Feb 11, 2013

Haiti Permaculture Makes Roots


 One of our students in last August's Haiti PDC went home and implemented a two acre berm and swale ravine design.
He and his children worked for weeks, using hand tools and baskets to move soil and rock.
Once planted at the end of the rainy season, the beds have not been watered for four months.
The farmer now has a huge harvest of potatoes, sweet potatoes, tomatoes, Casava (Tapioca), and later, Acacia.

The lush foliage is visible against the stark brown landscape from far away. The family has food through the dry season and into the next. Soil is being built and enhanced.
Water is stored in the soil for a quarter mile up the ravine in bands of vegetated rock walls alternating with pairs of planted swales. Between each swale is 10 - 12 planting rows on contour. Beautiful work done with a home made "A" frame contour finder.
Although unmulched, soon to be, the soil is moist at the root zone and deep into the soil. The next three to four growing seasons will continue to build the soil and provide a salable crop and healthy diet for the family.

This comes from one student in a two week design class that takes the permaculture principles and practices to heart and makes the effort to change his life.
The principles work, permaculture works, and the catch and store structure of water catchments have proven to be a life saver in a drought landscape. Ecologically based design uses natures systems to create abundant resources. The precipitation extremes are buffered as dry grasses are used for mulch and water is stored in the soil for months.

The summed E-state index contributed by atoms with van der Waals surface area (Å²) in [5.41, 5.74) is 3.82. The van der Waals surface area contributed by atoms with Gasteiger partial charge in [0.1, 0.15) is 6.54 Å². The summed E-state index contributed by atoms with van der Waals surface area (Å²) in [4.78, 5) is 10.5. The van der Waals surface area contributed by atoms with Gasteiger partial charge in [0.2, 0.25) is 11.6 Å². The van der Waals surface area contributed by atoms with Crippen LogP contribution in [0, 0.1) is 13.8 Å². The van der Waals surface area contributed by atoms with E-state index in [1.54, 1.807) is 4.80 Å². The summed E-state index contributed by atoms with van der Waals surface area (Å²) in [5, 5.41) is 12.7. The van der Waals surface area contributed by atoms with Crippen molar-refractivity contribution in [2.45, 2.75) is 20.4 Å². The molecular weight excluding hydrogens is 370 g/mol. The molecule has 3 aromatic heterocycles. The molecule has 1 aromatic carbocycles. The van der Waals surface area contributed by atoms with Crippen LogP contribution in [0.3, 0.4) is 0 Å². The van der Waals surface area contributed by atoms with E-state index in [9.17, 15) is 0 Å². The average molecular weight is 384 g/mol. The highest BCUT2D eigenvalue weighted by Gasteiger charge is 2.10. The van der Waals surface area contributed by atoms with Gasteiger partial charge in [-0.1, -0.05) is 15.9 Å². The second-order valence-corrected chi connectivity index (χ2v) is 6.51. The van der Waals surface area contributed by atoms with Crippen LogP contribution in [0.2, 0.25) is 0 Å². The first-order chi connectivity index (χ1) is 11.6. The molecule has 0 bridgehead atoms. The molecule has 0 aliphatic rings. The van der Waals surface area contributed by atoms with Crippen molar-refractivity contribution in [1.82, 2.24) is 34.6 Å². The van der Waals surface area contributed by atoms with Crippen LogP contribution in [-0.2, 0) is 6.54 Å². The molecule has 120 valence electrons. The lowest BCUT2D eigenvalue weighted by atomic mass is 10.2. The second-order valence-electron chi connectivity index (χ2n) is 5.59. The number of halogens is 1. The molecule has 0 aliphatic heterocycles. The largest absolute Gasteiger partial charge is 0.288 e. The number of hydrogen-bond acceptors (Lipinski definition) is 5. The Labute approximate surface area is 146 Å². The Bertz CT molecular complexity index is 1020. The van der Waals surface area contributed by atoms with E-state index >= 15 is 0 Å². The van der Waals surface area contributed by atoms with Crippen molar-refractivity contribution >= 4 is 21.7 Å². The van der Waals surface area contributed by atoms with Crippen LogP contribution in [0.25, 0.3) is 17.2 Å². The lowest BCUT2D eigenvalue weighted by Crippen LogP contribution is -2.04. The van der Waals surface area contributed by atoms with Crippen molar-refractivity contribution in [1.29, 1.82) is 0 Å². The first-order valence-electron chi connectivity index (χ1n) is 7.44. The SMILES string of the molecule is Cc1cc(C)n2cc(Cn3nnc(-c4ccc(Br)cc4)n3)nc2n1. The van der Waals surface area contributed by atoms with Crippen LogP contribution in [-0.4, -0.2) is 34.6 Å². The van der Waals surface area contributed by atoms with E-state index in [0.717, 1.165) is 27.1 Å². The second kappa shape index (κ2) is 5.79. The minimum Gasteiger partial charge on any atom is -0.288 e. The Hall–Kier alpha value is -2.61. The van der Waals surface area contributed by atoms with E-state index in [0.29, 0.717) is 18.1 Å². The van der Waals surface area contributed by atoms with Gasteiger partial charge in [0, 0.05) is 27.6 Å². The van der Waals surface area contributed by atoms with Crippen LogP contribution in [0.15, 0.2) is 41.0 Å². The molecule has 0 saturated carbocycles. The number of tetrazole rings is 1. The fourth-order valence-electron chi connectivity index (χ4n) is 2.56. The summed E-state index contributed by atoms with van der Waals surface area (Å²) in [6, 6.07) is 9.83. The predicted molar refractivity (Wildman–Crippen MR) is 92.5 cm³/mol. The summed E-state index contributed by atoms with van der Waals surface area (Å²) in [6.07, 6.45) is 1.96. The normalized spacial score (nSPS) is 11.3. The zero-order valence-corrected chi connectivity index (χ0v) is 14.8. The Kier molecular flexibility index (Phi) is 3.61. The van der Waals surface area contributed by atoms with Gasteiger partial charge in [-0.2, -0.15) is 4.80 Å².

Thank you -  Mindful Generations.




1 comment:

Shawn Tisdell said...

What an awesome example, Daniel, thanks for teaching, thanks for sharing.

Permaculture and Polyculture Consulting and Design

Permaculture and Polyculture Consulting and Design
Getting to know your property, the plants you have and those you can grow, is a fulfilling endeavor. With most I am the steward of the land. I give them good soil biology and they do the rest. If I group them in cohesive plant communities, they respond with greater yields. If I encourage the micro-organisms (Fungus and bacteria) , the roots obsorb more nutrients making a pest and disease resistant plant. A stronger plant that gives us more organic food and takes less energy.

A Ten Acre Farm Transformed to an Edible Forest Garden

A Ten Acre Farm Transformed to an Edible Forest Garden
Self Renewing Fertility, Soil Building, Water Catchment, Tea Trail Swale, Erosion Control and Native American Medicinals